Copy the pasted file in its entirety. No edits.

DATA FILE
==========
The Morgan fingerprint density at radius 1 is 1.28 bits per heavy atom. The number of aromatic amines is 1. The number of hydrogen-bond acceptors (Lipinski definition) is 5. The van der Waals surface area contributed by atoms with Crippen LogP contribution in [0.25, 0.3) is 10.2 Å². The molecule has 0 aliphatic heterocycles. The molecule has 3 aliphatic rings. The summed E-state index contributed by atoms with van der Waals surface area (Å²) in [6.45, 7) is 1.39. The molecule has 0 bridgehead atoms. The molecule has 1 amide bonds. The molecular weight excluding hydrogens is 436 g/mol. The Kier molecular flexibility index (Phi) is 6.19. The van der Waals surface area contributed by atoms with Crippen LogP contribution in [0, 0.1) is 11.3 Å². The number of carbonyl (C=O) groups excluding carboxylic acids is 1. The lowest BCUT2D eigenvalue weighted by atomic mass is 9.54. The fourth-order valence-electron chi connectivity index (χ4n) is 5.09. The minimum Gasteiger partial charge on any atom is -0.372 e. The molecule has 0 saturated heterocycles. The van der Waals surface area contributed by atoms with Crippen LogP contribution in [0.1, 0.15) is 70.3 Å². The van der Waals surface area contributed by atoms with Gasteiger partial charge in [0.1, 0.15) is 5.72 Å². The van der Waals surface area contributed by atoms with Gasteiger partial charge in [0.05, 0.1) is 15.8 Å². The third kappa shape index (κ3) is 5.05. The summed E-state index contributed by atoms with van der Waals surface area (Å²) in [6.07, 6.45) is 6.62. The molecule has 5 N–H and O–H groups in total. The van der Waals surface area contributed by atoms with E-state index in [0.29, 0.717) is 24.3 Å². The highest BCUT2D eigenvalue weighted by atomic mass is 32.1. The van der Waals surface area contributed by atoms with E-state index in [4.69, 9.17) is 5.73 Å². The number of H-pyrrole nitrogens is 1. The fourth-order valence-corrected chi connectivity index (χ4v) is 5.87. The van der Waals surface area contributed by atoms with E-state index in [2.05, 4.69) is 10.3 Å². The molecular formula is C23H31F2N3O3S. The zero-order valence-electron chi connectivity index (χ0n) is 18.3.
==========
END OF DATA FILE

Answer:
The Morgan fingerprint density at radius 1 is 1.28 bits per heavy atom. The number of aromatic amines is 1. The number of hydrogen-bond acceptors (Lipinski definition) is 5. The van der Waals surface area contributed by atoms with Crippen LogP contribution in [0.25, 0.3) is 10.2 Å². The molecule has 0 aliphatic heterocycles. The molecule has 3 aliphatic rings. The summed E-state index contributed by atoms with van der Waals surface area (Å²) in [6.45, 7) is 1.39. The molecule has 0 bridgehead atoms. The molecule has 1 amide bonds. The molecular weight excluding hydrogens is 436 g/mol. The Kier molecular flexibility index (Phi) is 6.19. The van der Waals surface area contributed by atoms with Crippen LogP contribution in [0, 0.1) is 11.3 Å². The number of carbonyl (C=O) groups excluding carboxylic acids is 1. The lowest BCUT2D eigenvalue weighted by atomic mass is 9.54. The fourth-order valence-electron chi connectivity index (χ4n) is 5.09. The minimum Gasteiger partial charge on any atom is -0.372 e. The molecule has 0 saturated heterocycles. The van der Waals surface area contributed by atoms with Crippen LogP contribution in [0.1, 0.15) is 70.3 Å². The van der Waals surface area contributed by atoms with Gasteiger partial charge in [0.1, 0.15) is 5.72 Å². The van der Waals surface area contributed by atoms with Gasteiger partial charge in [0.05, 0.1) is 15.8 Å². The third kappa shape index (κ3) is 5.05. The summed E-state index contributed by atoms with van der Waals surface area (Å²) in [6.07, 6.45) is 6.62. The molecule has 5 N–H and O–H groups in total. The van der Waals surface area contributed by atoms with E-state index in [0.29, 0.717) is 24.3 Å². The highest BCUT2D eigenvalue weighted by atomic mass is 32.1. The van der Waals surface area contributed by atoms with E-state index in [4.69, 9.17) is 5.73 Å². The number of H-pyrrole nitrogens is 1. The fourth-order valence-corrected chi connectivity index (χ4v) is 5.87. The van der Waals surface area contributed by atoms with E-state index in [2.05, 4.69) is 10.3 Å². The molecular formula is C23H31F2N3O3S. The zero-order valence-electron chi connectivity index (χ0n) is 18.3.